The Los Alamos County Council is considering banning plastic grocery bags. More than 200 municipalities in the United States, including two in New Mexico – Santa Fe and Silver City – have banned the distribution of lightweight plastic shopping bags.
Proponents of bag bans, specifically the Sierra Club, claim they will reduce litter and protect the marine environment, diminish our consumption of resources and emissions of greenhouse gases, reduce waste, and save taxpayers’ money.
Unfortunately, the supposed environmental benefits of banning plastic bags evaporate upon closer examination. For starters, authoritative studies show that plastic bags constitute less than 1 percent of visible litter in U.S. cities. Litter is never a good thing, but the right way to reduce it is to through education – not to simply ban plastic bags.
Members of some pressure groups claim that plastic bags kill large numbers of marine animals. Even for bags distributed in coastal cities, that claim is simply false.
As David Santillo, a senior biologist with Greenpeace, told The Times of London: “It’s very unlikely that many animals are killed by plastic bags. The evidence shows just the opposite…On a global basis, plastic bags aren’t an issue.”
As data from the Reason Foundation report “How Green is that Plastic Bag Ban,” plastic bags are an environmentally-friendly technology. They are so much stronger and lighter than other forms of shopping bags that they can actually reduce the amount of waste that ends up in landfills.
According to the report about 80 percent of all grocery bags in the U.S. are made from lightweight plastic. These bags constitute only 0.4 percent by weight of all waste sent to landfills.
Paper bags, which account for most of the remaining 20 percent of grocery bags used, generate the same amount of waste (0.4 percent of the total) because each bag is far heavier.
New Mexico’s plastic bag bans have likely increased the amount of waste produced as people switch to paper, which would actually increase the costs of municipal solid waste disposal.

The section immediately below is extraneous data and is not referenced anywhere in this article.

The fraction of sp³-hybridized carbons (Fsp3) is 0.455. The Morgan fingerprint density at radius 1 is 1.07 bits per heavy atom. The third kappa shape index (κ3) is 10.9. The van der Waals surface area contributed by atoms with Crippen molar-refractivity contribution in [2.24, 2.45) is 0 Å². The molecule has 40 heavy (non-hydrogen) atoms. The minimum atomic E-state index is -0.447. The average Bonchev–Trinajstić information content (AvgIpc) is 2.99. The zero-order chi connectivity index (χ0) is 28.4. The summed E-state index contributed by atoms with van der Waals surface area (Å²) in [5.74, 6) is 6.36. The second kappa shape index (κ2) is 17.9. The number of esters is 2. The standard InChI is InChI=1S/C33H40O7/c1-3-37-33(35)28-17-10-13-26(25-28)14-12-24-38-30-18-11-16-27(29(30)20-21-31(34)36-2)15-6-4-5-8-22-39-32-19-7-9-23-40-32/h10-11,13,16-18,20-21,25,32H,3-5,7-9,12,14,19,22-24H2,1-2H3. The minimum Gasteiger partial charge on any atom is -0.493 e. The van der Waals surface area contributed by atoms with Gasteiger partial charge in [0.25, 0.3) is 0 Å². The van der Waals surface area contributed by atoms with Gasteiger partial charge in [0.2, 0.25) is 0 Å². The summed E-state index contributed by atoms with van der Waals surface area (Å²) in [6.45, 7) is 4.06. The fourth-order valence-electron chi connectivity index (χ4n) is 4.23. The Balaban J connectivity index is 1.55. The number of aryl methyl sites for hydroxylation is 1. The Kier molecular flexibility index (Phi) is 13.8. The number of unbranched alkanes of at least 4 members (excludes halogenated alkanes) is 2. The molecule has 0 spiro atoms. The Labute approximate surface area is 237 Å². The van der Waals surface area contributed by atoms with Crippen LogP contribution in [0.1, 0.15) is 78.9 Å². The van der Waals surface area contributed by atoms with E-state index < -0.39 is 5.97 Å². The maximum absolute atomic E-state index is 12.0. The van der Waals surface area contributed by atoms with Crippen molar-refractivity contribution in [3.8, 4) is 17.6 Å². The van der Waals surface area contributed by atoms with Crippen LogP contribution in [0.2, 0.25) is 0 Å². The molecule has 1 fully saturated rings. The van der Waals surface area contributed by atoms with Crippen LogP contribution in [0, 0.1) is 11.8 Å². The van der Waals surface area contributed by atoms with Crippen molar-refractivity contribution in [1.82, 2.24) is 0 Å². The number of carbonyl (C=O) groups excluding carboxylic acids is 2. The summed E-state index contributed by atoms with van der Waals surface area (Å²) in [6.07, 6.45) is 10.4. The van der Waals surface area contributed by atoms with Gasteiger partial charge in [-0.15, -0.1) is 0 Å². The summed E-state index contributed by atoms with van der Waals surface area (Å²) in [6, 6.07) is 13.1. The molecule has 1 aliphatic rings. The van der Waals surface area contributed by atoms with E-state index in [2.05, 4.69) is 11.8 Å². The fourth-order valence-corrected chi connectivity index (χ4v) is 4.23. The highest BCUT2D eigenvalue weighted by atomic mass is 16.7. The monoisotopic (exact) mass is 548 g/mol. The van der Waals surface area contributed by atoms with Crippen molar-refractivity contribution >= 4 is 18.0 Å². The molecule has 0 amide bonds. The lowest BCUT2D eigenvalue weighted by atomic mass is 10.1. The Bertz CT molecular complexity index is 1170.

Some alternative bags appear to be superior to lightweight plastic on some environmental measures, such as use of energy and emissions of greenhouse gases. But that is true only if those bags are reused a sufficient number of times (ranging from six to 30 or more, depending on the type of bag). In practice, households do not typically reuse their bags enough to achieve those gains.
At actual reuse rates, according to the Reason report, lightweight plastic bags result in about half the energy consumption and greenhouse gas emissions of alternative bags, whether those alternatives are paper or reusable.
Likewise, at actual reuse rates, all alternative bags are associated with greater water use. This is especially important in calculating the environmental impact of plastic bag bans in high desert communities in New Mexico.
Interestingly, when it comes to water, if washed appropriately, use of at least 10 times as much water as lightweight plastic bags. Such washing is strongly advised: Studies show that about half of unwashed bags contain potentially dangerous germs; meanwhile, failure to clean reusable bags regularly has resulted in several instances of serious illness.
So, banning lightweight plastic bags likely increases energy use, water use and emissions of greenhouse gases, but does not substantially reduce waste or litter, or the cost of associated municipal waste and litter collection.
Rather than further growing the “nanny state,” Los Alamos County Commission should respect individual freedom and the ability of average people to best use their resources. In my case, I use plastic bags as trash can liners and to pick up dog waste, both of which would be eliminated by an arbitrary and misguided ban.
About the Rio Grande Foundation
The Rio Grande Foundation is an independent, non-partisan, tax-exempt research and educational organization dedicated to promoting prosperity for New Mexico based on principles of limited government, economic freedom and individual responsibility.